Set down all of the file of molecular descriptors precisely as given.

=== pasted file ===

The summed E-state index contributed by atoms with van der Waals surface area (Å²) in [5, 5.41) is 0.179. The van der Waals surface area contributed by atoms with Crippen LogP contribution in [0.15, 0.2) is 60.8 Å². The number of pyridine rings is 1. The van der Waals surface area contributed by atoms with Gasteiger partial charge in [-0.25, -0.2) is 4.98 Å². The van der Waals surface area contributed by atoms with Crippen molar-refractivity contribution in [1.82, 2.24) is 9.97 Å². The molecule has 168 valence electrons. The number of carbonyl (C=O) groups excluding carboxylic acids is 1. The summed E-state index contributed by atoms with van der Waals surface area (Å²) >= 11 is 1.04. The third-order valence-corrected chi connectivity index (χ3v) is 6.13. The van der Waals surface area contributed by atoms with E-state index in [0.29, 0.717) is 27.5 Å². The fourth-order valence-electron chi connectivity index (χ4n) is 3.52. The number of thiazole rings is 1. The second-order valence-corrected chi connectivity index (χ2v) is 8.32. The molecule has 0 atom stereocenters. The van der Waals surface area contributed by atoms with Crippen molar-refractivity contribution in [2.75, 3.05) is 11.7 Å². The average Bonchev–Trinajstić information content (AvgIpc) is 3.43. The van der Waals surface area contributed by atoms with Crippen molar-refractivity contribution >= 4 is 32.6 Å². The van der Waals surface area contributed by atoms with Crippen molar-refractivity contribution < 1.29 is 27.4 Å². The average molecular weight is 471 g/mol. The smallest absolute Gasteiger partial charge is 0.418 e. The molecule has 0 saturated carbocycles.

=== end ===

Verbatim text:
The summed E-state index contributed by atoms with van der Waals surface area (Å²) in [5, 5.41) is 0.179. The van der Waals surface area contributed by atoms with Crippen LogP contribution in [0.15, 0.2) is 60.8 Å². The number of pyridine rings is 1. The van der Waals surface area contributed by atoms with Gasteiger partial charge in [-0.25, -0.2) is 4.98 Å². The van der Waals surface area contributed by atoms with Crippen molar-refractivity contribution in [1.82, 2.24) is 9.97 Å². The molecule has 168 valence electrons. The number of carbonyl (C=O) groups excluding carboxylic acids is 1. The summed E-state index contributed by atoms with van der Waals surface area (Å²) >= 11 is 1.04. The third-order valence-corrected chi connectivity index (χ3v) is 6.13. The van der Waals surface area contributed by atoms with E-state index in [0.29, 0.717) is 27.5 Å². The fourth-order valence-electron chi connectivity index (χ4n) is 3.52. The number of thiazole rings is 1. The second-order valence-corrected chi connectivity index (χ2v) is 8.32. The molecule has 0 atom stereocenters. The van der Waals surface area contributed by atoms with Crippen molar-refractivity contribution in [2.75, 3.05) is 11.7 Å². The average Bonchev–Trinajstić information content (AvgIpc) is 3.43. The van der Waals surface area contributed by atoms with Crippen molar-refractivity contribution >= 4 is 32.6 Å². The van der Waals surface area contributed by atoms with Crippen molar-refractivity contribution < 1.29 is 27.4 Å². The average molecular weight is 471 g/mol. The smallest absolute Gasteiger partial charge is 0.418 e. The molecule has 0 saturated carbocycles.